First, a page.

To use a classic Platonic analogy: If you have a serious disease and want to be healed. Will you call everyone in from the street, hold a public assembly and have them vote for a treatment of your disease? Of course not. You’ll seek out the specialist in the field and have him examine you and give you the proper diagnosis and treatment. Because he possesses the knowledge, whereas the others don’t. Even a grain of truth is worth more than a boatload of false opinions.

Having said the above, however, I agree that the truth may be multifaceted, like the color of light shining through a prism. Because our senses have their limitations, we can only see part of the spectrum, similarly, our rational faculty may also be limited, and we only see the Truth in part. This is why dialogues such as we’re having are meaningful. That we may see the rainbow, while not losing sight of our own color.

“So please your majesty
That we may wake the king: he hath slept long.”
King Lear Act IV Scene VII

 

 

oof, Nemo, again where do I start, I’ll try to
tackle merely Truth here, deconstruct It, so
that we can know what we’re even talking
about
 
what do you mean by Truth
 
 
something corresponds to what it is that
we see, hear, feel, I would think, to be
locked in my head, my spirit, a fundamental
unity, without the support of an underlying
Reality, would be horrible, a profound, and
unbearable, solitude, I don’t want any more
to even try to imagine it, though, in my
youthful invincibilty, I once did, it would
nearly drive me, sometimes, I remember, 
crazy 
 
I would try to guess what people would
say in their next breath and found that
mostly I could do it, that mostly I could
get it right, which didn’t do much for an
outside Reality
 
but, again, babies must learn to separate,
not easily, their suddenly unfamiliar world
from their initially undifferentiated senses,
their identity from what we understand to
be Reality, I’d been merely atavistically
revisiting that fundamental experience 
 
I first fell in love, incidentally, when I met
someone I wasn’t able to preempt, to my
utter fascination, at which point I was
forced to acknowledge not only Reality
but also probably a Heaven, it has
become a condition, I fall in love with
only people from other planets, or, if
you like, dimensions
  
 
so, Nemo, I am also subservient to an
ideal, or even an Ideal
 
but it, or It, is my utter fabrication, though,
manifestly, not an uninformed one
 
my Truth is that ethereal, a bedrock, 
however, of my nevertheless basically 
nebulous view of life, made out of,
indeed, thin air
 
my opinions are therefore entirely
speculative, except for my
understanding of myself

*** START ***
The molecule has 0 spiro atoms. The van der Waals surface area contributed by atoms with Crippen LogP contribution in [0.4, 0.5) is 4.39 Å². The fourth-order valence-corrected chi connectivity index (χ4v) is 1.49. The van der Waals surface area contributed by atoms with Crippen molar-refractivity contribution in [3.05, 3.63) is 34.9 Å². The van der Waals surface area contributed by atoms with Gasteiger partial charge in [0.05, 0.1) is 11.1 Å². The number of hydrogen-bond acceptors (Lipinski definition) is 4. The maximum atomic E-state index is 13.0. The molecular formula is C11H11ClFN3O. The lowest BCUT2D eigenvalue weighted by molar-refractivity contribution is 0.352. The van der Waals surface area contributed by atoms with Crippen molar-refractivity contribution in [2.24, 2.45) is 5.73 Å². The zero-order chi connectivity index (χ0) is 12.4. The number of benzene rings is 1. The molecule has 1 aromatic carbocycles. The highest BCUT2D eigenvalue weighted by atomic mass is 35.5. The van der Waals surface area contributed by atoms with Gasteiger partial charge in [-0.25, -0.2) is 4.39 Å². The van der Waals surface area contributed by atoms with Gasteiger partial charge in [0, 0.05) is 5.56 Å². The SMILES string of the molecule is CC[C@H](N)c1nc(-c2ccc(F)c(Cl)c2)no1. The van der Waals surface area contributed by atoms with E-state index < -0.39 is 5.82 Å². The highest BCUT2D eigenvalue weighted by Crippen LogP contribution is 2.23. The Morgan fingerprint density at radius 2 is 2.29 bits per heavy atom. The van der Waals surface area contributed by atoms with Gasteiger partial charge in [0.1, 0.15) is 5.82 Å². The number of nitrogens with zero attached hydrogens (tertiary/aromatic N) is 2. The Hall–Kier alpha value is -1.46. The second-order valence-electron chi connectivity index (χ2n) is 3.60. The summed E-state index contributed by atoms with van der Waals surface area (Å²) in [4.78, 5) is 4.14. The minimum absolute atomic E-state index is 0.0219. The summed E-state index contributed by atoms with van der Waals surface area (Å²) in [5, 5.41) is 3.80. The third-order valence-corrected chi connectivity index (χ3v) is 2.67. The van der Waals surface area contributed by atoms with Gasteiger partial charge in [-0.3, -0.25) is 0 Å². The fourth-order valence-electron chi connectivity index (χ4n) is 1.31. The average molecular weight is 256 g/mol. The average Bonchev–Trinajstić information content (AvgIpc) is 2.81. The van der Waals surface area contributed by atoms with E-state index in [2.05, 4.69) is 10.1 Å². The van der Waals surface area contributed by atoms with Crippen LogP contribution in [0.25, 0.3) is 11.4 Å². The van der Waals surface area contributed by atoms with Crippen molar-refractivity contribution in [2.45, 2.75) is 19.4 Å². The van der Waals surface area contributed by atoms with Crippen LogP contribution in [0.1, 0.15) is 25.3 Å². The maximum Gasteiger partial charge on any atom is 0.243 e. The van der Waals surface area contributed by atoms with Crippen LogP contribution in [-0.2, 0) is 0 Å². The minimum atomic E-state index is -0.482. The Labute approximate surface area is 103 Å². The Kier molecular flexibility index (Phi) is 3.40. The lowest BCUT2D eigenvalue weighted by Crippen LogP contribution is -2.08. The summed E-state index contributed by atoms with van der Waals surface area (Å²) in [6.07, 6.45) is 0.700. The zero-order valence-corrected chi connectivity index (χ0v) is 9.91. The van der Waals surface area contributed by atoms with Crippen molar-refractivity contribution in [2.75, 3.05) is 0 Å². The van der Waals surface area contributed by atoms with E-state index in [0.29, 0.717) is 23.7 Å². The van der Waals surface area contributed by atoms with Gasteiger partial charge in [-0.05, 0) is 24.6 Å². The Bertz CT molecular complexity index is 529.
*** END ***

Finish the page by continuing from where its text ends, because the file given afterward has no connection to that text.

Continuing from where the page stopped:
I think, according to Descartes, therefore
I am, and of that, of myself, I am not at
all speculative, for I think, listen   
 
 
Truth, incidentally, is a function of our
species, assuming that it is a formal
Reality is akin to placing ourselves,
as we once did, at the centre of the
Universe, we were apparently
egregiously wrong about that, it
seems to be generally now agreed,
I suspect an Absolute, or Idealized,
potential Reality, is asking for hubris,
and too often, incidentally, we get it,
see wars, torture, man’s inhumanity
to not only man
   
 
about the world which has mathematical
dimensions we are mostly in agreement,
two plus two will always equal four in our
rational construct, and Science seems to
flow pretty smoothly from that
 
therefore Truth with respect to matter I
will not question, it is the grid we are all
at least comfortable with, like speaking
the same language, despite its even
basic insufficiencies, these fairly easy
mostly to patch up with persistence
and ingenuity   
 
but Plato’s Truth, Ideal, or Absolute, is
of a more noumenal, spiritual, which is
to say, abstract, order, and as such, like
Beauty, is in the eye of the beholder,
Truth is what we think it is
 
is John Dalton wrong to have seen a
divergent colour, and who could tell
him that his blue was green, his red,
orange, when these were categorically
his impressions, dissent is a matter
merely of concensus  
 
Truth, I believe, is our accommodation,
and is no more than the sum of its
collective parts, the truths that
scientists unearth are Science, not
Truth, Reality, not Wisdom     
 
other worlds would have entirely
different conceptions of the Universe
for being other than we, us
 
we are assuming we have the answer,
Nemo, to imponderables 
 
therefore, not Philosophy, I insist,
but Art, and metaphorical rather
than categorical imperatives
 
see Beethoven for that, and / or Proust   
 
 
Richard
 
psst: according to these two excellent
          programs,
 
                  Bernard Williams on Descartes      
 
                  Bernard Williams on Descartes (cont.)
 
           two parts of an interview with an
           authority on Descartes, I could’ve
           easily been a figment of his
           imagination for sounding nearly 
           word for word, to my surprise
           and delight, very much like him
 
           though he probably wouldn’t,    
           by my calculations, therefore,
           have loved me